Old walls unearthed during construction work suggest a medieval building of which historians had no knowledge stood in what is today the Bishop’s Garden in Tallinn’s Old Town. Head of heritage conservation in Tallinn, Boris Dubovik, referred to the find as the most important this summer.
Road builder Tallinna Teede AS is reconstructing the Bishop’s Garden for the capital’s utilities department. The company will construct a boundary fence, water and sewage lines, street lighting and road surfaces. The project was thought to be simple at first as pipes and cables only had to be laid at a depth of one meter. However, one never knows what one might stumble upon in the Old Town.
“Since virtually no construction work has been carried out in the Bishop’s Garden, strata that interest archeologists have been preserved quite close to the ground. We hit a wall just a few dozen centimeters or so into the ground, after the upper layer of humus and gravel was removed,” said archeologist at Agu EMS OÜ Monika Reppo.
Because the top layer of soil revealed medieval finds, the company and Dubovik decided to dig a shaft.
“And even though we had no way of looking into the ground, the shaft’s location was so well chosen that we came upon a cellar portal from the 15th or 16th century a meter of which was still standing. A beautiful ashlar portal that has survived underground. We laser-scanned the portal before it was filled up to make a 3D-model,” Reppo said.
Large house by medieval standards
The exciting find had been carefully buried again by yesterday afternoon. Reppo was still busy taking some final measurements in the excavation hollow. The excavator and its operator, who had delved into his smartphone out of boredom, were standing nearby.
The portal was buried in sand for future excavation and research.
“The cellar is quite well preserved; the walls were covered in plaster and still are. The floor is of rammed clay. Measurements suggests the cellar might have had a height of 1.7 meters when it still had a ceiling. A cellar vault some distance from the portal has also survived,” the archeologist said.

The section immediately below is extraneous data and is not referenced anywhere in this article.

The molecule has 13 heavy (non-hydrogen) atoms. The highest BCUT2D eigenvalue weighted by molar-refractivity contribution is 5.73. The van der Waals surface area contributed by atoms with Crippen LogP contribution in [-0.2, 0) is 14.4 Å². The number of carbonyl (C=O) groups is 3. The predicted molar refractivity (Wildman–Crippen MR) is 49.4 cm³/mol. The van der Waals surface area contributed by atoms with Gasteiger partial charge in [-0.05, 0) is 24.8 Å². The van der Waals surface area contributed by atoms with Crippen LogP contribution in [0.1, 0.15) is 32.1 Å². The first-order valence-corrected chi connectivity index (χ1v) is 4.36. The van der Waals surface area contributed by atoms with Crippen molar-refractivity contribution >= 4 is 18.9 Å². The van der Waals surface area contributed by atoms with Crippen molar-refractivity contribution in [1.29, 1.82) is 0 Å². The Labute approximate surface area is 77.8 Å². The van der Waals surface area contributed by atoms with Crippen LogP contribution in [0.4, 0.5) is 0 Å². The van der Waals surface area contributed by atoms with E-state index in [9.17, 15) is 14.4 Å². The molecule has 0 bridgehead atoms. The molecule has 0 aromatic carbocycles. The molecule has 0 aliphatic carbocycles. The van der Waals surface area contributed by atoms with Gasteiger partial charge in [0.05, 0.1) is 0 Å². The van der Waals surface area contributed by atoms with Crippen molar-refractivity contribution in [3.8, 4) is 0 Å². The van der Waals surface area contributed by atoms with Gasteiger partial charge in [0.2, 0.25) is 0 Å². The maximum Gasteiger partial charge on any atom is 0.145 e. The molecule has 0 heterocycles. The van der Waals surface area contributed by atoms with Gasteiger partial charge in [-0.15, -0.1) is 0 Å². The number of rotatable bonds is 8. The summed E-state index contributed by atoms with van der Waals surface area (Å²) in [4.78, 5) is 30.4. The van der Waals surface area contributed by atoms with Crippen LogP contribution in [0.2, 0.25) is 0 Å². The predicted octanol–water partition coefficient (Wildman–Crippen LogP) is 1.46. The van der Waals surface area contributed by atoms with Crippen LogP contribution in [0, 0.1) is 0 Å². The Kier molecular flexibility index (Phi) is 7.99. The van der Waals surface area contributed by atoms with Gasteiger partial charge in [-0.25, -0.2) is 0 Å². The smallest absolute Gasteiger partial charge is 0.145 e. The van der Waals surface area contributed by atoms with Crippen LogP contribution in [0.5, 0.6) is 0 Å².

Reppo said it is likely the cellar belonged to a rather large building. Current data suggests the side of the building measured 12 meters. It was likely a sturdy building with thick walls. The walls probably measured more than a meter and a half in diameter.
“This is completely new information for us. We had no prior knowledge of a building there. City plans from the time do not show it, nor does the city fortifications plan of Erik Dahlberg from the era. So, it is definitely from before the great fire of 1684,” Reppo said.
Because the excavation did not reveal signs of a fire, it is probable the building had fallen into disuse even before the blaze.
“Finds did not include anything from after the first half of the 17th century. The soil over the cellar revealed multiple animal and fish bones, with earthenware making up the bulk of findings, especially pieces of pipkins or special pots with three legs,” she said.
The Bishop’s Garden is an archeologist’s paradise because nothing has been built there. It has served as the location for a park for a long time and is said to have held a tennis court before 1940.
Discovery of the year
“The only thing we were aware of in the Bishop’s Garden was a well from medieval times. And because there was a great fire in Toompea in 1684, we have been finding medieval fragments in cellars. The architecture of the portal found in Bishop’s Garden seems to be from the 15th or 16th century,” Dubovik explained.
He said that while the reconstruction of the Bishop’s Garden will likely go ahead as planned for now, things will be different in the future. “I already said during a meeting that in the future, next year or the one after that, as funding permits, we could do in the Bishop’s Garden what we did in Freedom Square with the towers of the Harju Gate – to display the findings under glass panels,” Dubovik said.
“Because most medieval details are inside buildings, we could have a public exhibition in the Bishop’s Garden in the future. It is a public place that sees a lot of tourists, and people are sure to be interested in something as old as this.”
“We have no historic plans that show the building. So, we can say it is this summer’s biggest archeological surprise in the Old Town,” the conservationist said.